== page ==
5 minutes for 5 hours of reading
JThe Big Mac index is an informal way to measure purchasing power parity. It obviously has many limitations, but it is a useful figure as it seeks to make exchange rate theory a bit more digestible. And it’s also a fine example of functionality – a number derived from other numbers aimed at capturing the essence of a complex reality.
Performance testing, red flags and data governance. Scary Topics in This Week’s Reading List.
- Fix performance regressions before they happen: A software performance blog, which I read as a real-life example of data-driven solutions going beyond expert-designed rules. Netflix software engineers run memory and responsiveness tests for every pull request. Initially, static thresholds were used. Setting thresholds manually is not only laborious, but has other limitations such as ignoring context. And then they turned to anomaly and change point detection. While some may struggle to consider these approaches advanced analytics, they have provided incredible value. Because the process has been automated, the number of tests has increased significantly. Importantly, 45% of alerts were true regressions (compared to
- Red flags to watch out for when joining a data team: Although it may seem that companies are the decision makers in the recruitment process, candidates are also in the driver’s seat. And while it’s tough when we’re desperate to land a data science job, we need to stay alert to any red flags. I love the questions Eugene shares, even though a lot of them aren’t red flags for me. But it is okay. It just goes to show that data science is broad and each data scientist has different preferences and expectations of the job. Some of us want to do ML when everything else is ready, some of us want to put the foundation in place. Some want to have a clear roadmap in place, others want to create it. Some don’t want to work under an incompetent manager, some see it as an opportunity. But whoever you are, be careful your red flags. (Eugene Yan)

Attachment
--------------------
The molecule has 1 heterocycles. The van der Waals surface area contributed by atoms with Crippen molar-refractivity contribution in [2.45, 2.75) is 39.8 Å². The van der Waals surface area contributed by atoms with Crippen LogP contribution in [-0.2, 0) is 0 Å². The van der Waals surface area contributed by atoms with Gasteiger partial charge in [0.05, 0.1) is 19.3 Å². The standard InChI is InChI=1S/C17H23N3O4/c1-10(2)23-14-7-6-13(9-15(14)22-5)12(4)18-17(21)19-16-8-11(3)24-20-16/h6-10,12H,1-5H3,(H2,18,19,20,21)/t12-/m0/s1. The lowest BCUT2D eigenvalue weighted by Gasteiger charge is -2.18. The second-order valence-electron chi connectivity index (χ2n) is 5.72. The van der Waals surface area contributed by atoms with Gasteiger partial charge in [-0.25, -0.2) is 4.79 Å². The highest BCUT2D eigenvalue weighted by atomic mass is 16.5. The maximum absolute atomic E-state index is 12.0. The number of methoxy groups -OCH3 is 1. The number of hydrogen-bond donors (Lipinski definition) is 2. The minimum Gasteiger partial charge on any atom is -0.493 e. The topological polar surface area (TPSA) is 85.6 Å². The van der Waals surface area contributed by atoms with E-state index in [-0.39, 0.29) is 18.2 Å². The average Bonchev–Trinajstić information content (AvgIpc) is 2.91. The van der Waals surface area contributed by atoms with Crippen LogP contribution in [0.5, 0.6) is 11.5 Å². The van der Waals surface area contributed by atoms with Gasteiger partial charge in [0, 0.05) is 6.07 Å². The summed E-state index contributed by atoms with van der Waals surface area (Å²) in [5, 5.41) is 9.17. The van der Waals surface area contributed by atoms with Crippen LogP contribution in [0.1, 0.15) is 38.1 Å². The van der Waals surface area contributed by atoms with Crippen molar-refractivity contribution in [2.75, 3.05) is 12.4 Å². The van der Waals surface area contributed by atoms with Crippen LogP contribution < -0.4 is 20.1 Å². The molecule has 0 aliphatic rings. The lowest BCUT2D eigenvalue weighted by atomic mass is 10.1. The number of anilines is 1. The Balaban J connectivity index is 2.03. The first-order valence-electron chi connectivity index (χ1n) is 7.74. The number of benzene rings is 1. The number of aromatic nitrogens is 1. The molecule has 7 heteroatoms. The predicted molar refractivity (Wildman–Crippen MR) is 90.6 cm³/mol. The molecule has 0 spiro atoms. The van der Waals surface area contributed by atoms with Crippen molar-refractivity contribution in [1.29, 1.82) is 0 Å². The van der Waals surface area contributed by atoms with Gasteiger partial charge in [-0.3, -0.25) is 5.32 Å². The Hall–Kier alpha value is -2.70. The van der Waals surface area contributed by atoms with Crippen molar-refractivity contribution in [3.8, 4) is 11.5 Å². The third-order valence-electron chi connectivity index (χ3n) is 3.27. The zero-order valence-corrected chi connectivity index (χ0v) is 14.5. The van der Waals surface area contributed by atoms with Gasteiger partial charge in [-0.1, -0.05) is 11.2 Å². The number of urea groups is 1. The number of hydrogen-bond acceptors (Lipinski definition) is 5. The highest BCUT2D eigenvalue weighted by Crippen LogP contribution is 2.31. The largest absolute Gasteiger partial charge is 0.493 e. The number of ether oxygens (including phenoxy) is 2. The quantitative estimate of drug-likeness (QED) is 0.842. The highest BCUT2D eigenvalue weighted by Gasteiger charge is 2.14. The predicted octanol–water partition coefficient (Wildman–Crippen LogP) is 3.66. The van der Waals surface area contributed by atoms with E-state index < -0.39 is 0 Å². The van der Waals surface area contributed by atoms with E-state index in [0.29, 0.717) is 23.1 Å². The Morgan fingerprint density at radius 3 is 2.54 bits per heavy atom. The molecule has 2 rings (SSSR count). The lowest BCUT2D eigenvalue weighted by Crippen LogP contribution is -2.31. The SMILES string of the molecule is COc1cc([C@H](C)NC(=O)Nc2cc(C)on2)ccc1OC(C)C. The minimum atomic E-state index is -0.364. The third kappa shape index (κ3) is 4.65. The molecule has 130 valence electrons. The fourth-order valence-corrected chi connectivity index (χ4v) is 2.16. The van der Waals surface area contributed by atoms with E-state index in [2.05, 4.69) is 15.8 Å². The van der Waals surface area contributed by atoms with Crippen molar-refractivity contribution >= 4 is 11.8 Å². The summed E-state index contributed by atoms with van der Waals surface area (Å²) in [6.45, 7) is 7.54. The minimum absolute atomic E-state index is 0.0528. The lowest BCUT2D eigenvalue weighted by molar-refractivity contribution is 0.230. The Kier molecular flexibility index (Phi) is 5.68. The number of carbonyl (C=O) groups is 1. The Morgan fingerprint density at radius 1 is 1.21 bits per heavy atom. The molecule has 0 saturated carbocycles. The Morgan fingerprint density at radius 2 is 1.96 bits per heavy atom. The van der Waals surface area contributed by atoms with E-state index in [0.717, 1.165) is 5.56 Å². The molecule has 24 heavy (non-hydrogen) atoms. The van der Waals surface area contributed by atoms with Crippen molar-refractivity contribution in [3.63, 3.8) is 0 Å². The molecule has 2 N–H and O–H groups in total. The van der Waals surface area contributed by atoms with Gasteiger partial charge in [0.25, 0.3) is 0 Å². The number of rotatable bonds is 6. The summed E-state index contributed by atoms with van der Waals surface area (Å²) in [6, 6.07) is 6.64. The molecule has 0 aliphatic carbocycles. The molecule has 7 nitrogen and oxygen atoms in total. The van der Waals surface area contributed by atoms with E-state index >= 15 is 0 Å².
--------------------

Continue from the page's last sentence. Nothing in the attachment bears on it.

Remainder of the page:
- Some thoughts on data governance: Data governance is indeed an important topic. Who wouldn’t want high data quality and observability, right? But I agree with Mohammad that the current approach is odd at best. My experience is that data governance is often treated as if the subjects are computers (acting on the instructions of a code), not humans. And then we have massive data governance projects aimed at cleaning up the mess created by complex IT systems not designed with data describing activities in mind (and even worse, often by the same companies that designed the systems of so complicated way). I believe that when data is treated as a mirror of (business) reality, it provides guidance both for creating data and how to use data for business purposes. If the data is a by-product of the operational software, no amount of data mapping and documentation exercise, or policy will save you. I am convinced that data governance is more about people than technology. And people should be coerced, not ruled. (Mohammed Syed)
I’m driving to Prague later today. We finally got our youngest son’s passport, so it’s time to present him to the family. It only took 5 months, two official translations, countless official forms and 1,200 km by car to go to the embassy four times. Czech e-government in practice. Yay!